For instance, one layer in a CNN may observe how pixels are spatially arranged and search for areas with a high contrast between nearby pixels (a good marker for what is visually unique in a particular image), while another layer might focus on reducing what information is stored about pixel contrasts (instructing the model to “forget” all areas in a picture with a lower pixel contrast than a given value, for example). In this way, the CNN produces a successively smaller and hopefully more precise “map” of the analyzed image.
Example of what a processed frame may look like at one layer of the analysis when a CNN is applied to analyze video content. Here, we can assume that the CNN was searching for pixel contrasts by transforming the color settings in the analyzed frame (image courtesy: European History Reloaded Team).
Somewhere before the top layers of the analysis is reached, a CNN produces a compressed and final interpretation of the key visual characteristics of an image. It is then common for the remaining layers of a CNN to be trained/designed to annotate or classify the content in images by estimating what objects, animals, and human faces appear in the footage, for example.
In order to use a CNN, the VRD begins its analysis by dividing each video in a designated dataset into still frames. Commonly, a digital video consists of 24-30 frames per second, and the VRD is pre-set to extract one such frame for every second of video.
The VRD then applies a CNN to process the individual frames but stops when the final (and compressed) interpretation of an image has been produced. These key visual features are exported as-is and because of their highly abstracted nature, they are somewhat resilient to modifications in the source data. This means that an image can be recognized even if someone has adjusted its color, resolution, or composition, for example.
That the VRD stops before the top layers in the CNN have been reached, means that the tool does not analyze and annotate what things, people, or places appear in images. Instead, it uses the compressed visual features to find patterns of similarity across images. This shortens the image processing time and is specially customized for studying video reuse.
Currently, the four different convolutional neural networks that come with Keras – a so-called “wrapper” for CNN’s – can be used with the VRD: ResNet50, Inception_3, VGG16, and MobileNets. Each of these CNN’s apply their own method for extracting visual features from images but they all exhibit a layered convolutional structure. What also combines them, is that they have been trained and validated using the ImageNet dataset (or more precisely, the so-called ImageNet Large Scale Visual Recognition Challenge) which is arguably the world’s most frequently used dataset for developing and testing machine vision tools.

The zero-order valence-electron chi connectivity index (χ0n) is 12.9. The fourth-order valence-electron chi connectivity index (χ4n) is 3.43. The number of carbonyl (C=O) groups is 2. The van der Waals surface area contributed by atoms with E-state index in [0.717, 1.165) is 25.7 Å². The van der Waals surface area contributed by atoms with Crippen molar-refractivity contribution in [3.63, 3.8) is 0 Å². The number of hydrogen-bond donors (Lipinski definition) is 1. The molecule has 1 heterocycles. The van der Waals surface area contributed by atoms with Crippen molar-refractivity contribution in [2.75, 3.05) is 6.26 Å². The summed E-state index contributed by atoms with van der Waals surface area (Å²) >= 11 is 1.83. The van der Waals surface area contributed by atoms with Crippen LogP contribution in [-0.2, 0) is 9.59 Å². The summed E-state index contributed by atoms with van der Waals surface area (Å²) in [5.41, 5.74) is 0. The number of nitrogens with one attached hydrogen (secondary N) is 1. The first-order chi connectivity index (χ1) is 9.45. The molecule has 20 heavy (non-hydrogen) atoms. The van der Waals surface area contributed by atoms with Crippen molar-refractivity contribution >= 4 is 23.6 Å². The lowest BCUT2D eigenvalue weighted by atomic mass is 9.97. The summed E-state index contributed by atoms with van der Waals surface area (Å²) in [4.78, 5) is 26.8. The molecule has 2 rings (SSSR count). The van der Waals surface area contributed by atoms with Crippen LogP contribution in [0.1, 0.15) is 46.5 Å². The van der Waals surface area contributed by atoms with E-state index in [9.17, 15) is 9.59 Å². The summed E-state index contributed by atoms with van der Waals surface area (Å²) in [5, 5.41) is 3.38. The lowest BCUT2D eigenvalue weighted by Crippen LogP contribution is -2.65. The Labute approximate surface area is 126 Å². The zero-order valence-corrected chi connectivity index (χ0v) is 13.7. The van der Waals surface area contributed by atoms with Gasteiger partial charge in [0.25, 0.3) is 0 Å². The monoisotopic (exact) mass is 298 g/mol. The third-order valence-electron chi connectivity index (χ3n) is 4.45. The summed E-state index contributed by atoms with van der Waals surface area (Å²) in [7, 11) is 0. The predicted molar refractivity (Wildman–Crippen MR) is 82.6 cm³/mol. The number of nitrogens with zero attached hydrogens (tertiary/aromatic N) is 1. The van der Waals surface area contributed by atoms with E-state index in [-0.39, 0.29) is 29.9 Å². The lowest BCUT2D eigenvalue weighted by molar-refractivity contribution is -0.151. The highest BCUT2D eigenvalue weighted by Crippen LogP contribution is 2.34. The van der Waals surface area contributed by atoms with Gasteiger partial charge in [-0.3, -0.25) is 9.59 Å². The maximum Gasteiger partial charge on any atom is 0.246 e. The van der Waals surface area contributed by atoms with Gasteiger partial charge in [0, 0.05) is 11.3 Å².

ResNet50 and VGG-16 have both been developed at Microsoft Research, while Inception_V3 and MobileNets have been developed at Google. It is difficult to say which one of these neural nets is “better” in the study of video reuse and they all come with individual benefits and drawbacks.
Previous tests have shown that the performance and accuracy of the tools are comparatively similar, apart from the fact that the VGG-16 neural net is fairly large and uses quite a lot of disk space and bandwidth. It should be noted, however, that most performance tests of the above mentioned CNN’s have focused on their capacity to correctly annotate/classify the content in images (faces, animals, objects, etc.), and not their ability to assist in the detection of visual similarities, which is how the CNN’s are used in the VRD.
In our experiments with the VRD, we have mostly relied on ResNet50, although we encourage users to experiment and examine which CNN works best for their individual video dataset. While the current version of the VRD uses the CNNs that are included in Keras, there is also no reason why additional networks could not be applied in the future, potentially further improving performance.
When the image processing with a CNN is finished, the VRD uses the so-called Faiss (Facebook AI Similarity Search) library to calculate image similarity. Faiss was first released in 2019 and as the name suggests, it is developed by Facebook. Currently, it is considered to be one of the most efficient open-source tools for conducting large-scale similarity searches. For instance, Faiss can be run on Graphical Processing Units (GPU’s) which provides significant advantages in terms of speed. While Faiss can be used for any sort of similarity search, we use it here to identify similarities between images.
Faiss uses the visual features that were extracted in the previous step to index and calculate the visually most similar “neighbors” for each video frame. In more detail, all reference images are first added to a Faiss index. New images are then compared with all images in the index, producing an arbitrarily long (as defined by the user) list of similarity neighbours. Requesting more neighbours requires more processing time, meaning that the number of neighbours that the VRD is instructed to find is a tradeoff between time and accuracy.
The found neighbours are each sorted by distance metric from the compared image, with lower numbers representing a more similar image. The distance metric 0.0 represents the absolute closest similarity match that the VRD can identify. What distance metric represents a “correct” match is hard to determine in a general sense, however, as it changes with the choice of a neural network, the quality of the source material, and the number of videos/images/frames in the index, for example.